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Gabriella Mayers ’21 Wins Rockefeller Institute of Government Future Leaders in Policy Competition

Gabriella mayers

Gabriella mayersGabriella Mayers ‘21 recently won the prestigious Rockefeller Institute of Government’s Future Leaders in Policy competition, which challenged SUNY students to think about the policy implications of their research. They pitched policy proposals, based on their expertise, to New York State policymakers. The winners were invited to publish a blog based on their proposal.

Mayers, who graduated from Stony Brook with a degree in sociology and uses they/them pronouns, presented a policy and research paper that gave recommendations for how to better support LGBTQ+ people of color in America, specifically with regard to mental health. The paper, which was subsequently published on the Rockefeller Institute of Government website, made recommendations such as enforcing mental health practitioners to receive specific training with regard to working with LGBTQ+ people of color, as well as the establishment of a task force to learn more and make recommendations about the barriers to mental health access often experienced by this community.

“I’ve been working on this for two years, and even with all the research that I’ve done, I still feel that there’s an underwhelming amount of research out there, some of which is outdated,” Mayers said. “So that’s why I believe it’s really important to have this kind of study funded, so we can make the appropriate recommendations and fully understand why it’s so difficult for LGBTQ+ people of color to access quality, mental health care.”

The research and subsequent policy recommendations were the result of an independent study Mayers had taken under the supervision of Crystal Fleming, professor of Sociology and Africana Studies in the College of Arts and Sciences. Mayers and Fleming met during Mayers’ first semester at Stony Brook in a class on racism and ethnic relations. Mayers credits this class with totally shifting both their perspective and their career trajectory.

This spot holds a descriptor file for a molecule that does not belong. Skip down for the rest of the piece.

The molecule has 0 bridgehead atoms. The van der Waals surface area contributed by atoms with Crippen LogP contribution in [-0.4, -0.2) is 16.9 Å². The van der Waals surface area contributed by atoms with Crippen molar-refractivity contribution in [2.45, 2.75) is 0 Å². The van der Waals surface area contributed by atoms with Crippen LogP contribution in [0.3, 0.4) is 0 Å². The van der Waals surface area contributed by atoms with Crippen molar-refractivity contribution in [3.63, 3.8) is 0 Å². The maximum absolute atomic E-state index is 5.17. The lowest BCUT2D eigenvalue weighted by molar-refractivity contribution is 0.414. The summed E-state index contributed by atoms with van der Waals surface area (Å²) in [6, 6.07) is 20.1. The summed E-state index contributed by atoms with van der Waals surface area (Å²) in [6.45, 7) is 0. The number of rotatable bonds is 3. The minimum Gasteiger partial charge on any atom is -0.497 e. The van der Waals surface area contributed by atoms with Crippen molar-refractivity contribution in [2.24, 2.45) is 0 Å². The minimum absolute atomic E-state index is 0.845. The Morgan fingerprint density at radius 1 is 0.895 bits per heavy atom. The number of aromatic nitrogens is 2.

“I realized that a lot of the things that she talked about in and outside of her class and in her book [How to Be Less Stupid About Race: On Racism, White Supremacy and the Racial Divide], intersected with what I was interested in,” Mayers explained. “Ultimately her class influenced my decision to change my major to sociology.”

Fleming was equally impressed with Mayers, who showed great dedication during the early days of the COVID pandemic. “What was extraordinary about Gabby, is that this independent study happened in Spring 2020 …they were determined and very passionate about continuing the work and bringing it to completion,” Fleming said.

The project Mayers worked on under Fleming’s guidance became the basis for the policy and research paper that ultimately won them the competition. However, that win is far from the end of this project, as far as Mayers is concerned. They are currently in the process of applying for master’s degree programs in public health, with an eye for continuing this important research and earning a PhD in sociology further down the line.

“Gabriella was an incredibly serious student who was just a pleasure to know and to work with,” said Catherine Marrone, senior lecturer and director of undergraduate studies, Department of Sociology. “They have a maturity, perspective —and insight —that is beyond their years.”

“This is just the beginning, and I’m just getting started,” Mayers said. “This is a long-term goal of mine that I am 100 percent dedicated to.”

— Lynn Brown

 

 

 

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